The Fortunate Brother
PublisherCanongate Books
Date Published07 September 2017
Price£ 8.99

The Fortunate Brother

by Donna Morrissey

The Now family are crushed by the loss of the eldest son and thrown into confusion when a local man is killed, a man who nobody had reason to like.


This book is set in a small waterside community in rural Newfoundland, where money is tight and neighbours help each other out: the kind of place where everyone’s business is on display. The Now family are still struggling to come to terms with the death of Chris, the oldest son, some years after the event. Father Sylvanus, mother Addie and remaining son Kyle are all still mourning in various ways; daughter Sylvie is abroad although she shares their grief.

The action is seen through the eyes of Kyle, a man bruised by the death of his older brother and worried by his father’s alcoholism following Chris’s death. The revelation that his mother has an advanced cancer brings further stress. In this atmosphere, a local ne’er-do-well, Clar Gillard, is found dead in the river. Examination shows he was knifed.

Several people had reason to dislike Gillard, and the Now family are particularly suspect. The death occurred close to the Now home, and Addie was close to Gillard’s girlfriend Bonnie, who he treated badly. Sylvanus had words with Gillard the day before he was killed, and on the night of the death Gillard made an unprovoked assault on Kyle.

Uncertainty about the precise events of that night and the Now family’s reluctance to discuss their feelings create doubt between members of the family, each suspecting that another may have had a hand in the death. They, and other residents, do what they can to block the police investigation. But it is clear that many assume Kyle is guilty, and as facts pile up it looks likely that he will be charged.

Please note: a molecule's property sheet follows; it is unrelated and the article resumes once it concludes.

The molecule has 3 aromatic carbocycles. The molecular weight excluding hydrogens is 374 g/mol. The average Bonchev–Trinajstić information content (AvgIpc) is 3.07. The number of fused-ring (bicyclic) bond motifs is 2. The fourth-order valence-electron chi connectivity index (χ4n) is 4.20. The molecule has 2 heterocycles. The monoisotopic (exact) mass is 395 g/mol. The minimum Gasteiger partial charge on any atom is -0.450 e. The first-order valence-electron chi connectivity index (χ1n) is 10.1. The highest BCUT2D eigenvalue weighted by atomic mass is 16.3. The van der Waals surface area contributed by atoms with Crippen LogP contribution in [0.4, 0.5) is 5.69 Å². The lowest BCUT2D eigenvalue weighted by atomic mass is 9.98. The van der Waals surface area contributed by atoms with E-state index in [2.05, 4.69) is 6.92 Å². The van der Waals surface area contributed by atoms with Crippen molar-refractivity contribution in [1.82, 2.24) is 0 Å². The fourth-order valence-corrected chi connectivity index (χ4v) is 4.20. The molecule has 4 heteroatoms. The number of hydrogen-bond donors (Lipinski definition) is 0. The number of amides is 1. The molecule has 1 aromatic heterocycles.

Donna Morrissey creates a compelling picture of a rural society where there is plenty of friction and argument but where the harshness of the environment and economic constraints compel people to look out for their neighbours. There is plenty of hard drinking, stupidity and ugliness, but also a preparedness to work to help others, and both good and bad sides of such a life come across very clearly.

The morose atmosphere in the Now household is also convincing, and helps to set up the premise that the family members are too occupied with their own pain to discuss openly what they fear another may have done. Whether it is something readers will enjoy reading about is perhaps another question, but the murder certainly comes as a welcome nudge to shake them out of their misery.

The book will appeal to those who enjoy the working-out of family conflict, and the resolution of complex personal problems by the application of down-home philosophy, served up with a helping of local dialect. The author creates a rather bleak picture, with relief emerging only in the final pages.

Reviewed 11 November 2017 by Chris Roberts